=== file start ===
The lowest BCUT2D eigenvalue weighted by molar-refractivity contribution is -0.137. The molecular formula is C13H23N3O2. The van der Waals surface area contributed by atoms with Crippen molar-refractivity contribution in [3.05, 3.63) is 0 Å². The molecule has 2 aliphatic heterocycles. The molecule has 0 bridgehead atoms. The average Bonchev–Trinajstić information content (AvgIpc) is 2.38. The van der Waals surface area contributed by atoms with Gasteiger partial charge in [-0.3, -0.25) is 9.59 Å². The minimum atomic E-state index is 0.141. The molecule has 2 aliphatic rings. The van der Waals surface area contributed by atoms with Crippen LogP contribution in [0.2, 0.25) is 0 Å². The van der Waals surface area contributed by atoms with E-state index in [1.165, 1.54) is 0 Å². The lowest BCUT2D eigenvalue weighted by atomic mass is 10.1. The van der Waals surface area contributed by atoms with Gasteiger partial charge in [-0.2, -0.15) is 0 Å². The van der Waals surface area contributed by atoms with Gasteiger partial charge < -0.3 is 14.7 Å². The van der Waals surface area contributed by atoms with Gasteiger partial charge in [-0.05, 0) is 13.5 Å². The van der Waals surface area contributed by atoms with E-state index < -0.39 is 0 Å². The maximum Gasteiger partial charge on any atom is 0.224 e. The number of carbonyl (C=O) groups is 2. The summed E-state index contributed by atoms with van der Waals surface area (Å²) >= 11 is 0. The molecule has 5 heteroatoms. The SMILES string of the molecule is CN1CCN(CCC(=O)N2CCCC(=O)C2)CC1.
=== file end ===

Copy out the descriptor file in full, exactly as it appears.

The lowest BCUT2D eigenvalue weighted by molar-refractivity contribution is -0.137. The molecular formula is C13H23N3O2. The van der Waals surface area contributed by atoms with Crippen molar-refractivity contribution in [3.05, 3.63) is 0 Å². The molecule has 2 aliphatic heterocycles. The molecule has 0 bridgehead atoms. The average Bonchev–Trinajstić information content (AvgIpc) is 2.38. The van der Waals surface area contributed by atoms with Gasteiger partial charge in [-0.3, -0.25) is 9.59 Å². The minimum atomic E-state index is 0.141. The molecule has 2 aliphatic rings. The van der Waals surface area contributed by atoms with Crippen LogP contribution in [0.2, 0.25) is 0 Å². The van der Waals surface area contributed by atoms with E-state index in [1.165, 1.54) is 0 Å². The lowest BCUT2D eigenvalue weighted by atomic mass is 10.1. The van der Waals surface area contributed by atoms with Gasteiger partial charge in [-0.2, -0.15) is 0 Å². The van der Waals surface area contributed by atoms with Gasteiger partial charge < -0.3 is 14.7 Å². The van der Waals surface area contributed by atoms with Gasteiger partial charge in [-0.05, 0) is 13.5 Å². The van der Waals surface area contributed by atoms with E-state index < -0.39 is 0 Å². The maximum Gasteiger partial charge on any atom is 0.224 e. The number of carbonyl (C=O) groups is 2. The summed E-state index contributed by atoms with van der Waals surface area (Å²) >= 11 is 0. The molecule has 5 heteroatoms. The SMILES string of the molecule is CN1CCN(CCC(=O)N2CCCC(=O)C2)CC1.